Undaunted by a failed attempt
in 1878 to introduce moose as a source of game
for the local residents, the government transported
four moose from New Brunswick in 1904. As a
result of the second attempt, a thriving moose
population of some 150 000 inhabits Newfoundland.
According to park researchers, the 7 000 to
8 000 moose in Gros Morne could be one of the
highest moose densities in the world.
They believe the moose is
influencing the vegetation balance of the park.
In the absence of wolves, man is its only real
predator, and moose numbers are increasing.
The moose eat balsam fir and hardwood shoots,
allowing few trees to grow to cone-producing
maturity. Spruce trees taking advantage of the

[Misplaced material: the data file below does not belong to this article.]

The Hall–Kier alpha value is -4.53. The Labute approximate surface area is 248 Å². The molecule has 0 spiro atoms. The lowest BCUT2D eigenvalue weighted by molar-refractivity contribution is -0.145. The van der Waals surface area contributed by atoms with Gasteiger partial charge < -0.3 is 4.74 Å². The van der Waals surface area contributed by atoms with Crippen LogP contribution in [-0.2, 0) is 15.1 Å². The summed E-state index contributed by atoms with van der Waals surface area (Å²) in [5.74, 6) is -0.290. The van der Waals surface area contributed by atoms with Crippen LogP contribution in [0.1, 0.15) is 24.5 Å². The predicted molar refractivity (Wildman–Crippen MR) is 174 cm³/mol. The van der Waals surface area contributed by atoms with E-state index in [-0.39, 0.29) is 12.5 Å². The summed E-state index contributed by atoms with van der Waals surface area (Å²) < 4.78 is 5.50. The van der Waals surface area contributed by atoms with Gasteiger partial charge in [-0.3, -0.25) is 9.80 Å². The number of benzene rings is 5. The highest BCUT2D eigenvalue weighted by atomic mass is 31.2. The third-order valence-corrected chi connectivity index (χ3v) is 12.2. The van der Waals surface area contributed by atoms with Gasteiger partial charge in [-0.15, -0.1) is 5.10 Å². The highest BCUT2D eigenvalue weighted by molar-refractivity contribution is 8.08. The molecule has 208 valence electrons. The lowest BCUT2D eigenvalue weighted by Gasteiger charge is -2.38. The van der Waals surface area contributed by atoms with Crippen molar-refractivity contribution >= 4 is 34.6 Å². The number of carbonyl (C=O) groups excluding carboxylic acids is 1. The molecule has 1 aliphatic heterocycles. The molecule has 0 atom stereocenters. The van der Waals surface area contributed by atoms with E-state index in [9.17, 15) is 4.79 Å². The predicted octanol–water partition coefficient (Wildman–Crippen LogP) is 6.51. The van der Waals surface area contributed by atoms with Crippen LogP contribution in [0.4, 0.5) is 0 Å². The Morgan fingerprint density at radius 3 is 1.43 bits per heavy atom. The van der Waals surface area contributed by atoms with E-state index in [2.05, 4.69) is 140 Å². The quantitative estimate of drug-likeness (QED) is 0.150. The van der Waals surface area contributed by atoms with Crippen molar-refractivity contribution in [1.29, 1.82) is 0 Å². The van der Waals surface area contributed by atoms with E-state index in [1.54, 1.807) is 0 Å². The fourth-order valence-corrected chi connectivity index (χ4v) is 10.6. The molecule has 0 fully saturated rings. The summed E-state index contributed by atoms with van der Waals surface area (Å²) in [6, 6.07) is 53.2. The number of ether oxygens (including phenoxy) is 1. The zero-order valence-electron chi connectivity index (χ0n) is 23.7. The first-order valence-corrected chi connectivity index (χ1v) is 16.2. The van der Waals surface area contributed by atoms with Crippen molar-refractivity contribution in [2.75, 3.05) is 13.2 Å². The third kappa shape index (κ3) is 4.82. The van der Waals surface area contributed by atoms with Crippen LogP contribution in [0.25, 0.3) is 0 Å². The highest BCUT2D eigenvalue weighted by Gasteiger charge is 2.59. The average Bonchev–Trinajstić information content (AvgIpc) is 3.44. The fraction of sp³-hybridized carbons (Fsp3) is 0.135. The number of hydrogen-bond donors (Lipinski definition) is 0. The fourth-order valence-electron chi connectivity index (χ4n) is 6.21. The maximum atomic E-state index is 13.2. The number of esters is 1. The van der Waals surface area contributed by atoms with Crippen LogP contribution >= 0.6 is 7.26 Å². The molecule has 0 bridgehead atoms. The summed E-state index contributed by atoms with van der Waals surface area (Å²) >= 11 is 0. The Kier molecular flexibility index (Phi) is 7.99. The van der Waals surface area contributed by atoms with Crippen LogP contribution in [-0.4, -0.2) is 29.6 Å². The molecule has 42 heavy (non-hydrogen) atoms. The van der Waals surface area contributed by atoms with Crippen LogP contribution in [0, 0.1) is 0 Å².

available space could change the forest diversity.
The Maritime Archaic Tradition
on the coast of Labrador dates back 7500 years,
and since we know that the people of Labrador
travelled across the Strait of Belle Isle, it
is presumed they visited the western shores
of Newfoundland. The oldest artifacts known
to us have been uncovered at Port au Choix,
just north of Gros Morne. Dating back 3500 years,
the site is immensely rich in stone, bone, antler
and ivory tools, as well as ornaments and weapons.
The Dorset and Groswater Eskimos
fished and hunted from these headlands around
2500 years ago but disappeared for unknown reasons.
Excavations in the vicinity have revealed grave
sites containing skeletons of a robust people
with broad heads and pronounced cheekbones,
ranging in age from infancy to about 60 years.
Burials were ceremonial, and the graves give
us a clear indication of the abundant wildlife
in the region at that time Ò seals, walrus,
caribou, beaver, fox, marten, geese, ducks,
gulls, terns, swans. One grave even contained
200 bills of the now extinct Great Auk.